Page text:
Now that Apple’s iOS platform has had a few years to mature, it has become a major source of revenue for the company, having recently announced that they’ve paid out $2 Billion to developers. But is that enough? There’s certainly amazing potential in terms of revenue for certain apps — those that have a wide appeal, can reach a global audience and are novel concepts. But unless you’ve got a blockbuster app like the wildly popular game ‘Angry Birds’, the reality is that the practical costs of app design and development will probably outweigh the revenue potential for most developers.
There’s been a certain amount of novelty to being able to say your company ‘has an app’, but many have started to question how much it actually costs to create a native app. The most realistic estimate I’ve seen sits at around $30,000 for an entry-level app — iOS apps are quite sophisticated and, when executed well, require great care in design and development. For a $0.99 app, after Apple and the government takes their cut of each sale, you’ll end up with about $0.50 per app, so you’ll need to sell at least 60,000 copies just to break even. Want to also offer an Android or BlackBerry app as well? Some design use cases could possibly be reused, but expect around the same costs of development since the platforms don’t share any technological commonalities.
The major impediment to having more app developers realizing a profit on their apps is the glass ceiling that exists in terms of app pricing. You can spend six months and write tens of thousands of lines of code paired with the most beautiful design assets, but ultimately you won’t be able to price your app for much more than the hundreds of fart apps that took week and zero imagination to put together.
Why? Users are unwilling to spend more than a few dollars on apps because their perceived value is much lower than the actual value of the app. While people may not take much issue with paying $5 for a coffee, they’re unwilling to pay the same for an app that might bring them much more value.
The value of a mobile app is intangible unless it’s coming from a developer that the user trusts or has been recommended by their friends. Apple may boast that they have hundreds of thousands of apps available, but the fact of the matter is that the large majority of these apps are terrible. The end result of intangible goods in a saturated market is that developers are undercutting each other on price, trying to make up the difference in volume.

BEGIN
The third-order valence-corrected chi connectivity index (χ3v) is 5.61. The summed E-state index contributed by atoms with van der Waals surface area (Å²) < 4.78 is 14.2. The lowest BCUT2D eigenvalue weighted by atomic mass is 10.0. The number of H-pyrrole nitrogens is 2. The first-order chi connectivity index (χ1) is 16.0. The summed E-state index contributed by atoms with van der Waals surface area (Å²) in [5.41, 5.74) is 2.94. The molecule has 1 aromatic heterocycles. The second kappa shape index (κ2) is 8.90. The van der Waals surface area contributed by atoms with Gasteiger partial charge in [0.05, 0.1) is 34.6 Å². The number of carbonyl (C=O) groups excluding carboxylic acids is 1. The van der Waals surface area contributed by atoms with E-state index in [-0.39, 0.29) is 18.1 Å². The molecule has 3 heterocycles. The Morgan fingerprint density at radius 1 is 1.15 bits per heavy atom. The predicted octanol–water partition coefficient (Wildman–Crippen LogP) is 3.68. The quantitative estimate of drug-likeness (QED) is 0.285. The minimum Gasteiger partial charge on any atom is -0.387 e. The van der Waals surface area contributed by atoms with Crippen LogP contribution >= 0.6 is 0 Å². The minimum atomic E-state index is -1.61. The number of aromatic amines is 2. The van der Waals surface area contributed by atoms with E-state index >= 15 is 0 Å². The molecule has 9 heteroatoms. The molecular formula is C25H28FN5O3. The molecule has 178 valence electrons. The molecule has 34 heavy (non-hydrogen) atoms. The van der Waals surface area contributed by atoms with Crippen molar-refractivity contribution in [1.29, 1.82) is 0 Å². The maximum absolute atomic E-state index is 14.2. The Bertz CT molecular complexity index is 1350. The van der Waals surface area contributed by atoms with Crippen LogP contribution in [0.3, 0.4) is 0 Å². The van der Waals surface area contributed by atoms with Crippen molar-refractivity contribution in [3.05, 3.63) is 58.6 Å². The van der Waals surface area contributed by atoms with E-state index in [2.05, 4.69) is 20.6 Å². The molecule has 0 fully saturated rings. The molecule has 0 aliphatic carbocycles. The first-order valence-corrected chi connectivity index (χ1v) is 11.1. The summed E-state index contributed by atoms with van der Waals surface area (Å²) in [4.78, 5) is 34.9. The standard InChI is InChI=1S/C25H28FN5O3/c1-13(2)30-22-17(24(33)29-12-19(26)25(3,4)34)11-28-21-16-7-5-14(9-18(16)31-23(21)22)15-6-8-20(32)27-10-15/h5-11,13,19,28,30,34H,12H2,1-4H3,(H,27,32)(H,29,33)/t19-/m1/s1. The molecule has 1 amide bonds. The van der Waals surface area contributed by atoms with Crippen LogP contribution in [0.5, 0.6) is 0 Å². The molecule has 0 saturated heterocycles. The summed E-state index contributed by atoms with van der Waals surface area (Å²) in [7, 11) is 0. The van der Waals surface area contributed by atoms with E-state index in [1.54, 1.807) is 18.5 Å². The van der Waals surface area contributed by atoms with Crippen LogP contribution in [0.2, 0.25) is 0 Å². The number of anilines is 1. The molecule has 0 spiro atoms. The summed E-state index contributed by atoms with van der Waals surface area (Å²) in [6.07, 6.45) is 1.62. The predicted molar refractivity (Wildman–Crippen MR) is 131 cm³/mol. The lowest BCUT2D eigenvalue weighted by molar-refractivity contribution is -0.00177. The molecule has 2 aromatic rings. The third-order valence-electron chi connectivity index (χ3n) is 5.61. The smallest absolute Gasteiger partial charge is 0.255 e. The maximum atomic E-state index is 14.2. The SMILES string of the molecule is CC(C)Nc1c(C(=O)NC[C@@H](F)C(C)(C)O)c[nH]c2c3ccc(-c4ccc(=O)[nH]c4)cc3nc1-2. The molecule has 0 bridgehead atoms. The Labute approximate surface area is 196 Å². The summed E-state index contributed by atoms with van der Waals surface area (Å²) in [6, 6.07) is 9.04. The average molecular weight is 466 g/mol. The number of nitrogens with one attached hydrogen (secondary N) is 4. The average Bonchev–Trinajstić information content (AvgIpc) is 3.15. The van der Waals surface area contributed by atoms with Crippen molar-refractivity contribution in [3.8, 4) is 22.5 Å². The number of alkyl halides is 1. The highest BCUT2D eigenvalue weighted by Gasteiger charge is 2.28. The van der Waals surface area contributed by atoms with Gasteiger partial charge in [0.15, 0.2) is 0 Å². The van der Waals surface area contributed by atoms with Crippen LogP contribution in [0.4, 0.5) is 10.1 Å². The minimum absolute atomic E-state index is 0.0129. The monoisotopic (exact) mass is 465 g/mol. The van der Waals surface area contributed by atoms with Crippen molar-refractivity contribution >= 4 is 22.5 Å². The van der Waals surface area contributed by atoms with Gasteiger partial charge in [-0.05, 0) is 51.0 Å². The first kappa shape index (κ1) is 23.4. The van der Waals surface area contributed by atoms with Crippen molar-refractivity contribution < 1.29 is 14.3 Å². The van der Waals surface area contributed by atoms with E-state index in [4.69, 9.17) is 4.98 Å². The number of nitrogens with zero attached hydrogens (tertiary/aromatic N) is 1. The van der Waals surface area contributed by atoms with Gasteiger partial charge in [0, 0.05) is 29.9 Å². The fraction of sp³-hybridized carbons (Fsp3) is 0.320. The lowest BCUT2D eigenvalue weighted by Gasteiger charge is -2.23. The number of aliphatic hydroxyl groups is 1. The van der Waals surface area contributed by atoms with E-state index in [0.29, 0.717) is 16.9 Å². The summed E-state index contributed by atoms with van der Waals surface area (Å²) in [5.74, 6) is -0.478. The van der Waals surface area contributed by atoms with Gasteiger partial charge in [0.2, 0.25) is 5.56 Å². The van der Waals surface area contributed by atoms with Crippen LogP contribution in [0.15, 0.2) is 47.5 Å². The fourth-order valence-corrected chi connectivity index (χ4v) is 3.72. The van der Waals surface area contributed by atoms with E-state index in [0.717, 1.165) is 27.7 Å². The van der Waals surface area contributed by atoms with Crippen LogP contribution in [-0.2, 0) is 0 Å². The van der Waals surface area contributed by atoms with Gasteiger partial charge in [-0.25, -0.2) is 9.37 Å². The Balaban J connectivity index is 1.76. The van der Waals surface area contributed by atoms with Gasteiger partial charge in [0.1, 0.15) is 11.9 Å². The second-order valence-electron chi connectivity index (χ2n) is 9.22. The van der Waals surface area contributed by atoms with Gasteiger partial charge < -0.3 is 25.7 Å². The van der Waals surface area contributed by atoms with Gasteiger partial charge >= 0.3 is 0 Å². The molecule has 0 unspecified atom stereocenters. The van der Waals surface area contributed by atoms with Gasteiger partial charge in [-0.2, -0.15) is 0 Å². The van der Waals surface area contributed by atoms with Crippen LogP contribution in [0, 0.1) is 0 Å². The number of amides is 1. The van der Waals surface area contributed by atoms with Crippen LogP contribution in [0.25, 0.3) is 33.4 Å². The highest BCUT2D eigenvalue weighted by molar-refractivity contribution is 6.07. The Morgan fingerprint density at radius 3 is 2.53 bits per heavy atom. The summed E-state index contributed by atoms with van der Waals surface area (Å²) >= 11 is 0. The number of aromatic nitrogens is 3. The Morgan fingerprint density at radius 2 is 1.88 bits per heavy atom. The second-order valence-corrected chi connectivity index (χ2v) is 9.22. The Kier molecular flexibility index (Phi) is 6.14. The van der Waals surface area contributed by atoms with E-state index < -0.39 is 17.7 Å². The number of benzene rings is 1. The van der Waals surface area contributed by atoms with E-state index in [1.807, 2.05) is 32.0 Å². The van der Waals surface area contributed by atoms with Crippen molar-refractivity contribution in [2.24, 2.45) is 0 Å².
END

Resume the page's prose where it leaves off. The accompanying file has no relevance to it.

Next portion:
Trials and Returns
Users have to take a pretty big gamble on buying an app today. Apple’s App Store offers nothing more than a text description and up to five screenshots of the app in action as a sample of its functionality. With rich interactions and experiences left completely up to the user’s imagination, Apple recommends developers create separate microsites that show off video of the app in action, like the demo site for the app Camera+ that provides video of the app in action and an overview of its features. The issue is that these are all hands-off demonstrations of the app in action — videos can’t convey the actual interactions a user will make and the resultant performance and experience of the app. These sites also burden developers with additional creation and maintenance costs.
One of the brilliant features of Google’s Android Market is that they allow users to get a full refund within 30 days of purchase. All they have to do is give the developer a reason, and Google automatically refunds the transaction. This allows users to buy an app, and keep it if they decide it provides value, or return it if it doesn’t. The developer in turn receives valuable feedback from unsatisfied customers. The end result (theoretically) is that valuable apps will rise to the top of the charts while those that don’t deliver on their promised functionality will have to go back to the drawing boards. Empowering the users in this way could allow developers could try to charge more for their apps since users won’t have to gamble on its value. Amazon’s “Look Inside” feature works in a very similar way, allowing users to immediately get a sense of value from intangible goods, mimicking a customer’s action of leafing through a book in a brick & mortar store before purchase.
As Apple begins to think about removing software for sale from its retail stores, they need to consider how they can improve the quality and value of their platform’s apps. They have a sophisticated DRM-equipped rental system already available for TV shows and movies that automatically deletes media from a user’s devices after a certain number of days, and there’s no reason why this couldn’t be applied to app trials as well.
The Value of a Platform
One would hope that Google and Apple could boast about the quality of experience that their apps deliver rather than merely the hundreds of thousands of apps sold. As the native app market becomes more saturated, it’s becoming increasingly difficult for users to separate the good from the bad. For developers and companies assessing the mobile market, the cost of entry to native apps, as well as the fragmentation of devices available is forcing them to start to rethink their approach to mobile, with many taking the Web app road. Mobile web browsers continue to become more sophisticated to support much of the same functionality that native apps support today, making it difficult to justify investment in a single platform.
To ensure native mobile apps are a viable and attractive market to talented developers, Apple needs to take responsibility for the amount of value those developers are deriving from the platform.
Update: Geoff points out that you can, in fact, return a purchased iOS app through iTunes, but they sure don’t make it easy to find.